Once Speedy was lighter in the bridle, we got him more in front of my leg. That's been my number one problem at Second Level. When I ask for collection, he breaks gait, particularly at the canter. It also makes the simple changes nearly impossible when he's not in front of my leg.
Most of you know this already, but for those of you who ride the same struggle bus that I do, the more in front of your leg the horse is, the better he can sit into the walk or push off into the canter. To get Speedy thinking forward, we worked on collecting him, but the instant he tried to stutter and lose the canter, I popped him with the whip. That got his hind leg much more active.
The three loop serpentine was next on my list of must conquer. Speedy can hold the counter canter, but I just couldn't get it on the serpentine. Right away Chemaine was able to diagnose the problem; Speedy has the habit of falling on his right shoulder. When tracking right on the right lead, I have to really work that inside rein to get him to let go of it.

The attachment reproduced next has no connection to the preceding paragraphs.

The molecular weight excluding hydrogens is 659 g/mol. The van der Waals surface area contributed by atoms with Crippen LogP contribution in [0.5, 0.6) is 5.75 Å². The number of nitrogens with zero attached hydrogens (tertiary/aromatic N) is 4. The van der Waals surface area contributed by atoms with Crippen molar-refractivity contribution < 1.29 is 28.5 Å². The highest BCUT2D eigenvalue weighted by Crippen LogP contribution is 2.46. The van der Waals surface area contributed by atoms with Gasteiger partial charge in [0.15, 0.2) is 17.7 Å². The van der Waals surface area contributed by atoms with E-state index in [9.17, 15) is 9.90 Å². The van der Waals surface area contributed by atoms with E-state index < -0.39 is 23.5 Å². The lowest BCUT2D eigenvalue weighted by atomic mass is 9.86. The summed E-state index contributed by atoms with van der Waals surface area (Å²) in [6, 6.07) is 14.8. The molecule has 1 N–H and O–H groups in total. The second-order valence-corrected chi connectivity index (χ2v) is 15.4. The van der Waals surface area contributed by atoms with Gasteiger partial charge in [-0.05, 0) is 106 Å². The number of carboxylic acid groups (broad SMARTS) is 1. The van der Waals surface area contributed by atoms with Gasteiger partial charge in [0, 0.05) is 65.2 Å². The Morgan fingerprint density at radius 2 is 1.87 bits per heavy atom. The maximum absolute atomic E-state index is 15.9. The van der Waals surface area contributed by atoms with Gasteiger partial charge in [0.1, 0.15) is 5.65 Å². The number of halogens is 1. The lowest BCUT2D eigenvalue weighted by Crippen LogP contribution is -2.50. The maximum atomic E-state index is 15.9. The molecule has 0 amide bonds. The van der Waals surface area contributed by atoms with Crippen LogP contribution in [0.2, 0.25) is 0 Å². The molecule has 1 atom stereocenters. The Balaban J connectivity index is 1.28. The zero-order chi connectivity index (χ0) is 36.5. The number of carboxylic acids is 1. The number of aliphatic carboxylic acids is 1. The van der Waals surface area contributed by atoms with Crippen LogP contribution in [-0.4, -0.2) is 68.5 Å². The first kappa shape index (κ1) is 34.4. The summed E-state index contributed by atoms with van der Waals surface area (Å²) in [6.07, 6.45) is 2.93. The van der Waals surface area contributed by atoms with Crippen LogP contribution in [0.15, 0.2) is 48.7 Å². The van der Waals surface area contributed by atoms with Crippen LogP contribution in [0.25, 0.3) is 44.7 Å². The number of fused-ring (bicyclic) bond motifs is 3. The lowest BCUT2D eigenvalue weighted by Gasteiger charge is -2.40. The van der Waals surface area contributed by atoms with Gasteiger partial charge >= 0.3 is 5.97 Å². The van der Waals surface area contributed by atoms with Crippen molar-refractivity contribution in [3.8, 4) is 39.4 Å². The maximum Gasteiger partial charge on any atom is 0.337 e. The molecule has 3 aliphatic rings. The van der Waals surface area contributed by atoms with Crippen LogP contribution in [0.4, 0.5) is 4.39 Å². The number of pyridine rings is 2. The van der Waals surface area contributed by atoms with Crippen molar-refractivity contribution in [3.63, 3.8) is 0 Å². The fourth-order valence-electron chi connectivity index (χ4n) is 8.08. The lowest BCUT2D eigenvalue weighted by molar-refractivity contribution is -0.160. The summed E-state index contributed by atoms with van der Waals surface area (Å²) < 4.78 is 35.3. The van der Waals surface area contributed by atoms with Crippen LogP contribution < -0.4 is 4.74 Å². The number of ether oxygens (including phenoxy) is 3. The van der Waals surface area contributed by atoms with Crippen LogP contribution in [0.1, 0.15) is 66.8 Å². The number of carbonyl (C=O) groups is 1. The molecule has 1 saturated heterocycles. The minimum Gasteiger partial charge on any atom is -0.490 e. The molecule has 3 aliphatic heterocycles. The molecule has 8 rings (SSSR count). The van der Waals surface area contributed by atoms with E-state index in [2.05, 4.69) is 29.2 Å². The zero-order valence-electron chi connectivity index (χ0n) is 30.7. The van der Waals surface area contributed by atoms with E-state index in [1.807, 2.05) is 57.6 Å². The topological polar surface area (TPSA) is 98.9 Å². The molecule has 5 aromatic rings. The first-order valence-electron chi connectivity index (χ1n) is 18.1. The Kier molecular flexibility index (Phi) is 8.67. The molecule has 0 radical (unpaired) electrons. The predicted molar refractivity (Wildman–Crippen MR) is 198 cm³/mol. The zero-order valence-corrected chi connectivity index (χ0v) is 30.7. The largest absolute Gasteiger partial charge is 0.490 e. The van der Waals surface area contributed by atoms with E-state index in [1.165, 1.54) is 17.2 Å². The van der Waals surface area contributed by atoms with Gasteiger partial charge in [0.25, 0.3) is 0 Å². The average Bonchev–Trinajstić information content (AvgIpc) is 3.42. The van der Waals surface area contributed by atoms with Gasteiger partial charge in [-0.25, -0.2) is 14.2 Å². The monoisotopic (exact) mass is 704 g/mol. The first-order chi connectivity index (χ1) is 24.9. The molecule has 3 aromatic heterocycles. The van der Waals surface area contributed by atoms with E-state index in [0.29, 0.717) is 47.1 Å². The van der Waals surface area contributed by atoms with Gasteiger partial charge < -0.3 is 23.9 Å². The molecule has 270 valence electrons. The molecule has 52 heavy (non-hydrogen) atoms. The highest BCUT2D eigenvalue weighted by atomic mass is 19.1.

For the left lead serpentine, Chemaine had me look at E as we came out of the corner - I had been turning toward K. By turning my shoulder to the new bend, I could then lift Speedy's right shoulder with my right rein, straighten him, and then push his haunches to the left (think renver) to pivot him around my inside leg.
You can see in the video that it took me a few tries to get it right. We've since been riding it at home, and Speedy is getting lighter and lighter. We have a USDF show this weekend. I'm still riding tests one and two which don't have the single loop serpentine, but knowing how to ride Speedy through the counter canter will still help us for the 20-meter half circle.